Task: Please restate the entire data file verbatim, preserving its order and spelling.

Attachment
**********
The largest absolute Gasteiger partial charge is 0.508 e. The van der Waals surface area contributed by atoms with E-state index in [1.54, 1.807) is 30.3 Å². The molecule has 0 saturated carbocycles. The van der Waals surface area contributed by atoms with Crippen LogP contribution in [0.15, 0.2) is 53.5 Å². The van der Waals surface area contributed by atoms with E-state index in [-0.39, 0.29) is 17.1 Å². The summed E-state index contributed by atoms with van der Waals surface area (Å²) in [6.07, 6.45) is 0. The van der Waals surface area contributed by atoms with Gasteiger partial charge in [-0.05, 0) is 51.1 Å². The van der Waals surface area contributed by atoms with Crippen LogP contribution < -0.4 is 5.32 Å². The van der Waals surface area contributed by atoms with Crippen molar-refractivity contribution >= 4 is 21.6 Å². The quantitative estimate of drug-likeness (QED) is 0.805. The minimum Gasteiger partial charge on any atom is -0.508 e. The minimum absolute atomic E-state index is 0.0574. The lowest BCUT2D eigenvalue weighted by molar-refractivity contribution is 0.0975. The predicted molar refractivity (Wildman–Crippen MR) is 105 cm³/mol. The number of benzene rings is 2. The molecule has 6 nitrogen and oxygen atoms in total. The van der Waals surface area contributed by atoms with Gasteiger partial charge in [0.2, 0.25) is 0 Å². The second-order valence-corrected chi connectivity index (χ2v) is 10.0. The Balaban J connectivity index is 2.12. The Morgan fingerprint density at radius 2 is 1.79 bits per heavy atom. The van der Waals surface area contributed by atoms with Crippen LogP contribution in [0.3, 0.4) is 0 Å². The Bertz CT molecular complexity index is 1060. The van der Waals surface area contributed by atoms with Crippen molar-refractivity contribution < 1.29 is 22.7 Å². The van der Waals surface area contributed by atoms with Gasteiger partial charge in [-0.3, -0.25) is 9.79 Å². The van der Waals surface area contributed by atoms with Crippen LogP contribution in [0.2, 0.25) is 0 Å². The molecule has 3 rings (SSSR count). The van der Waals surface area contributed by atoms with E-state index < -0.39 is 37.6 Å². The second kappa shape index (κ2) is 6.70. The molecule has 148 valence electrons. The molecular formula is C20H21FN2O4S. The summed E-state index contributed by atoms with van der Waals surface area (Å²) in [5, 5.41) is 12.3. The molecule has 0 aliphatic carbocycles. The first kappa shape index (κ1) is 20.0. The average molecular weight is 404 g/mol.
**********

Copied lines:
The largest absolute Gasteiger partial charge is 0.508 e. The van der Waals surface area contributed by atoms with E-state index in [1.54, 1.807) is 30.3 Å². The molecule has 0 saturated carbocycles. The van der Waals surface area contributed by atoms with Crippen LogP contribution in [0.15, 0.2) is 53.5 Å². The van der Waals surface area contributed by atoms with E-state index in [-0.39, 0.29) is 17.1 Å². The summed E-state index contributed by atoms with van der Waals surface area (Å²) in [6.07, 6.45) is 0. The van der Waals surface area contributed by atoms with Gasteiger partial charge in [-0.05, 0) is 51.1 Å². The van der Waals surface area contributed by atoms with Crippen LogP contribution < -0.4 is 5.32 Å². The van der Waals surface area contributed by atoms with Crippen molar-refractivity contribution >= 4 is 21.6 Å². The quantitative estimate of drug-likeness (QED) is 0.805. The minimum Gasteiger partial charge on any atom is -0.508 e. The minimum absolute atomic E-state index is 0.0574. The lowest BCUT2D eigenvalue weighted by molar-refractivity contribution is 0.0975. The predicted molar refractivity (Wildman–Crippen MR) is 105 cm³/mol. The number of benzene rings is 2. The molecule has 6 nitrogen and oxygen atoms in total. The van der Waals surface area contributed by atoms with Gasteiger partial charge in [0.2, 0.25) is 0 Å². The second-order valence-corrected chi connectivity index (χ2v) is 10.0. The Balaban J connectivity index is 2.12. The Morgan fingerprint density at radius 2 is 1.79 bits per heavy atom. The van der Waals surface area contributed by atoms with Crippen LogP contribution in [0.3, 0.4) is 0 Å². The Bertz CT molecular complexity index is 1060. The van der Waals surface area contributed by atoms with Crippen molar-refractivity contribution < 1.29 is 22.7 Å². The van der Waals surface area contributed by atoms with Gasteiger partial charge in [-0.3, -0.25) is 9.79 Å². The van der Waals surface area contributed by atoms with Crippen LogP contribution in [0.2, 0.25) is 0 Å². The molecule has 3 rings (SSSR count). The van der Waals surface area contributed by atoms with E-state index < -0.39 is 37.6 Å². The second kappa shape index (κ2) is 6.70. The molecule has 148 valence electrons. The molecular formula is C20H21FN2O4S. The summed E-state index contributed by atoms with van der Waals surface area (Å²) in [5, 5.41) is 12.3. The molecule has 0 aliphatic carbocycles. The first kappa shape index (κ1) is 20.0. The average molecular weight is 404 g/mol.